IEU members and officers joined NSW Shadow Education Minister Prue Car MP, centre, in December for an education forum with the local community in Kiama, on the south coast.
IEU Organiser Tina Smith, far left, said: “The Shadow Minister said that if a Labor government were elected in March, it would work with the IEU and the NSW Teachers Federation to address attraction and retention issues in teaching. Teacher burnout has a direct impact on students’ learning. Decisions and strategies would need to evolve along with the needs of teachers and schools.
High school teacher and member of the IEU Executive, Glenn Lowe, second from left, said: “It was great to have a conversation with the Shadow Minister for Education that focused on problems identified by practising teachers. The Shadow Minister clearly understands that a wide range of education issues need tackling in NSW, including pay, conditions and using positive language around education, teachers and the work of schools.”
IEU Organiser Valerie Jones, far right, said: “The Shadow Education Minister said a high priority for NSW Labor was listening to teachers. A forum participant noted that if affordable housing options for teachers and healthcare workers were on the agenda, then it clearly pointed to both professions needing substantial pay rises.”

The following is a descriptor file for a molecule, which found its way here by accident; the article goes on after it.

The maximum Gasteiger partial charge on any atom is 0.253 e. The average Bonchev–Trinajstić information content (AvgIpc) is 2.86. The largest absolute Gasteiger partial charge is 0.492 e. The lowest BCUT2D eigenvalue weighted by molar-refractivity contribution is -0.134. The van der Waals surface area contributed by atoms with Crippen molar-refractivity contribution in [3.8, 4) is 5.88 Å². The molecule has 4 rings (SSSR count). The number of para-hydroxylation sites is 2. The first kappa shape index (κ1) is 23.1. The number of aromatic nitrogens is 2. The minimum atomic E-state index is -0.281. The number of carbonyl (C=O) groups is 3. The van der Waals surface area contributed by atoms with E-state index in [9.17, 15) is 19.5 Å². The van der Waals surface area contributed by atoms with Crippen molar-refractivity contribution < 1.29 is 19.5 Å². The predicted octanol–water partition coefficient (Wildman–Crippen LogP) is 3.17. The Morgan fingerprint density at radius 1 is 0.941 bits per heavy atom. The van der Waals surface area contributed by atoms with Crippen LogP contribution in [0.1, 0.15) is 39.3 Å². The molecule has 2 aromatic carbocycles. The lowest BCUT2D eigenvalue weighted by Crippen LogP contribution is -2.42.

IEUA NSW/ACT Branch Assistant Secretary David Towson, second from right, said: “The teacher shortage crisis needs a long-term plan to attract and retain teachers. The Teach for Australia program, mentioned at the forum, is not a realistic solution and distracts from the main issues of pay and workloads. The suggestion of scaling down teacher training is an insult to qualified teachers and will work against efforts to raise the status of the profession.”
Read more about NSW Labor’s vision for the teaching profession from Labor Leader Chris Minns, who addressed the IEU’s AGM in October: http://publications.ieu.asn.au/2022-october-newsmonth/news/nsw-labor-leader/